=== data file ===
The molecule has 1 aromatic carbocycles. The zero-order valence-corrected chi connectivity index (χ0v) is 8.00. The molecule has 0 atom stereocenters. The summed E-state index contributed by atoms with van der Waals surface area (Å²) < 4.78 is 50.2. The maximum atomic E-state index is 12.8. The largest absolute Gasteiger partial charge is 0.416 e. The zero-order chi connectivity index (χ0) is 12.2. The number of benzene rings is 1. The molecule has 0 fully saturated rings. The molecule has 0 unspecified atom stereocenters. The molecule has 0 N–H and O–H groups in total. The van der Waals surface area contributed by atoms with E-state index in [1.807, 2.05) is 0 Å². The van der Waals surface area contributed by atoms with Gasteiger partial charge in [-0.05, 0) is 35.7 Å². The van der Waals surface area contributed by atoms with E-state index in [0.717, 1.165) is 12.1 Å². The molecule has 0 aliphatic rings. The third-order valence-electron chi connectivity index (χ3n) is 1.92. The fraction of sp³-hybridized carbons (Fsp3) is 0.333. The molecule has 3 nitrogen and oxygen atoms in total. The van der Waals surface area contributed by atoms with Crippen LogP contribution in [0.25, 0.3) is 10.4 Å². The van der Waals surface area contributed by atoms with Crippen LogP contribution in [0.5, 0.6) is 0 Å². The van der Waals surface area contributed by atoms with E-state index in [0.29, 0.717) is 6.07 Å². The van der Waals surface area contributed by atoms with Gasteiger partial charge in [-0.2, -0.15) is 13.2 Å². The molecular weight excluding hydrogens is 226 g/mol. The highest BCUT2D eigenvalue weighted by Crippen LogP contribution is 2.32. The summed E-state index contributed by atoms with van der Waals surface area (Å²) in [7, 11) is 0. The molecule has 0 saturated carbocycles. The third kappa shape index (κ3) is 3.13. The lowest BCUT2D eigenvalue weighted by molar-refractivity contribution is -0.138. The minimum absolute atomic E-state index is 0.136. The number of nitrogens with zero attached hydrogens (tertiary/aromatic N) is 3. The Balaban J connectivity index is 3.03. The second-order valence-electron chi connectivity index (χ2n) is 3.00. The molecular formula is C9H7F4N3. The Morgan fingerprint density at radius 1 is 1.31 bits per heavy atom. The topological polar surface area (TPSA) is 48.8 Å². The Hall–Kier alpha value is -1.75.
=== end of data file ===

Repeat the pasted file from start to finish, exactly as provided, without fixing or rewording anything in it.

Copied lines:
The molecule has 1 aromatic carbocycles. The zero-order valence-corrected chi connectivity index (χ0v) is 8.00. The molecule has 0 atom stereocenters. The summed E-state index contributed by atoms with van der Waals surface area (Å²) < 4.78 is 50.2. The maximum atomic E-state index is 12.8. The largest absolute Gasteiger partial charge is 0.416 e. The zero-order chi connectivity index (χ0) is 12.2. The number of benzene rings is 1. The molecule has 0 fully saturated rings. The molecule has 0 unspecified atom stereocenters. The molecule has 0 N–H and O–H groups in total. The van der Waals surface area contributed by atoms with E-state index in [1.807, 2.05) is 0 Å². The van der Waals surface area contributed by atoms with Gasteiger partial charge in [-0.05, 0) is 35.7 Å². The van der Waals surface area contributed by atoms with E-state index in [0.717, 1.165) is 12.1 Å². The molecule has 0 aliphatic rings. The third-order valence-electron chi connectivity index (χ3n) is 1.92. The fraction of sp³-hybridized carbons (Fsp3) is 0.333. The molecule has 3 nitrogen and oxygen atoms in total. The van der Waals surface area contributed by atoms with Crippen LogP contribution in [0.25, 0.3) is 10.4 Å². The van der Waals surface area contributed by atoms with Crippen LogP contribution in [0.5, 0.6) is 0 Å². The van der Waals surface area contributed by atoms with E-state index in [0.29, 0.717) is 6.07 Å². The van der Waals surface area contributed by atoms with Gasteiger partial charge in [-0.2, -0.15) is 13.2 Å². The molecular weight excluding hydrogens is 226 g/mol. The highest BCUT2D eigenvalue weighted by Crippen LogP contribution is 2.32. The summed E-state index contributed by atoms with van der Waals surface area (Å²) in [7, 11) is 0. The molecule has 0 saturated carbocycles. The third kappa shape index (κ3) is 3.13. The lowest BCUT2D eigenvalue weighted by molar-refractivity contribution is -0.138. The minimum absolute atomic E-state index is 0.136. The number of nitrogens with zero attached hydrogens (tertiary/aromatic N) is 3. The Balaban J connectivity index is 3.03. The second-order valence-electron chi connectivity index (χ2n) is 3.00. The molecular formula is C9H7F4N3. The Morgan fingerprint density at radius 1 is 1.31 bits per heavy atom. The topological polar surface area (TPSA) is 48.8 Å². The Hall–Kier alpha value is -1.75.